A new exercise for scoliosis patients has been introduced to Children’s Hospital.
Scoliosis, a spine deformity characterized by side-bends and rotations of the spine, is traditionally treated through observation, bracing and surgery. Until now, exercise has never been viewed as a treatment option for scoliosis. Now, Dayton Children’s Hospital in Dayton, Ohio, has taken a ground-breaking step to include Scolio-Pilates, a three-dimensional exercise program for scoliosis, to their list of treatment options for their scoliosis patients.
Scolio-Pilates is being used at the hospital in addition to the traditional phases of scoliosis treatment. During the observation phase, Scolio-Pilates increases strength and awareness. As opposed to what is normally a very passive phase of treatment, parents and children are given a pro-active option. During the bracing phase, Scolio-Pilates increases strength to better maintain the changes created by the brace. And if a child eventually needs surgery, then she will be stronger going into it.
To prepare the physical therapy team at Dayton Children’s, founder of Scolio-Pilates, Karena Thek, spent 180 hours one-on-one with the therapists and their patients to make the complex corrections comprehensible.
While Scolio-Pilates approaches scoliosis in terms of all its rotations and side-bends, Thek includes additional layers to the approach. These layers include a deeper understanding of the relationship between scoliosis and connective tissue, breathing and strength through the works of Leon Chaitow, Dinah Bradley and Joseph Pilates, respectively.
“Scolio-Pilates stands on the shoulders of giants. We will continue to learn and grow by relying on the greatest science of our time,” said Thek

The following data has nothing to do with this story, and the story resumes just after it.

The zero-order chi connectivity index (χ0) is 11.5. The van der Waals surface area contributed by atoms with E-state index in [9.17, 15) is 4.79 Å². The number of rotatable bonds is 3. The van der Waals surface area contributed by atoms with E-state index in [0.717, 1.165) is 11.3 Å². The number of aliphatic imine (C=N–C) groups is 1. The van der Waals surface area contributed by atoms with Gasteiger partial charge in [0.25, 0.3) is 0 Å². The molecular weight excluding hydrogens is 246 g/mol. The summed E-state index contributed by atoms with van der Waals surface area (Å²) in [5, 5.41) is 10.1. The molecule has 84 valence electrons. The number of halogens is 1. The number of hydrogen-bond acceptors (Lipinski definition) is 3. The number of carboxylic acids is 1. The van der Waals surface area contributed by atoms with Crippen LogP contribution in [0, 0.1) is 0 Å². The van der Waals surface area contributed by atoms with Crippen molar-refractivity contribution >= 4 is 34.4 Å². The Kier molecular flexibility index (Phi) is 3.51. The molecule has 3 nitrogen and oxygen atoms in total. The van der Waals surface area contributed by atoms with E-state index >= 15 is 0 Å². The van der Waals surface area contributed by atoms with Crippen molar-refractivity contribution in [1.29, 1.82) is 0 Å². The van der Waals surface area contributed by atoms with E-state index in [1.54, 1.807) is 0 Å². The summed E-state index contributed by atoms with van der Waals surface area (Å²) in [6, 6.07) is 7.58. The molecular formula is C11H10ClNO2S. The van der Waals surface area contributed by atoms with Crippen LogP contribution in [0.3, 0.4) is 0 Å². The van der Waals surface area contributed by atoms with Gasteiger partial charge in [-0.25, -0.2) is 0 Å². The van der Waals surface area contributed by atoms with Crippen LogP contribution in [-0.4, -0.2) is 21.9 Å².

In September 2017, the debut month for the Scolio-Pilates program at Dayton Children’s, Ann Smith, DPT, MS, PCS, director of physical therapy at Dayton Children’s made the first public presentation of Scolio-Pilates at the hospital’s annual orthopedic symposium.
“The physical therapists and pediatricians from the community were incredibly receptive,” said Smith. “It’s so rewarding to give a talk and see heads nodding in agreement.”
And with 80 Scolio-Pilates visits in their first month, their commitment to their children is clearly being welcomed by the families they serve. In addition, Smith is kicking off Scolio-Pilates at Dayton Children’s with a one-year pilot study, followed by a 5-year longitudinal study to look at the effects of Scolio-Pilates.
Four months after the program was initiated, Terry Wiegel, Director of Rehabilitative Services at Dayton Children’s had this to say to Karena: “Thanks so much for bringing this to Dayton Children’s! It has been a huge success so far and brought our staff tons of personal fulfillment! I have a friend who spent $6,000 to send her daughter to a week-long boot camp to battle scoliosis (which failed as she did not continue the exercises). I am going to suggest she try this over the summer.”
Learn more about Scolio-Pilates at www.Scolio-Pilates.com.
Contact Dayton Children’s Hospital, go to: https://www.childrensdayton.org/.
Ed. Note: This above information was provided to KHTS by Scolio-Pilates.com.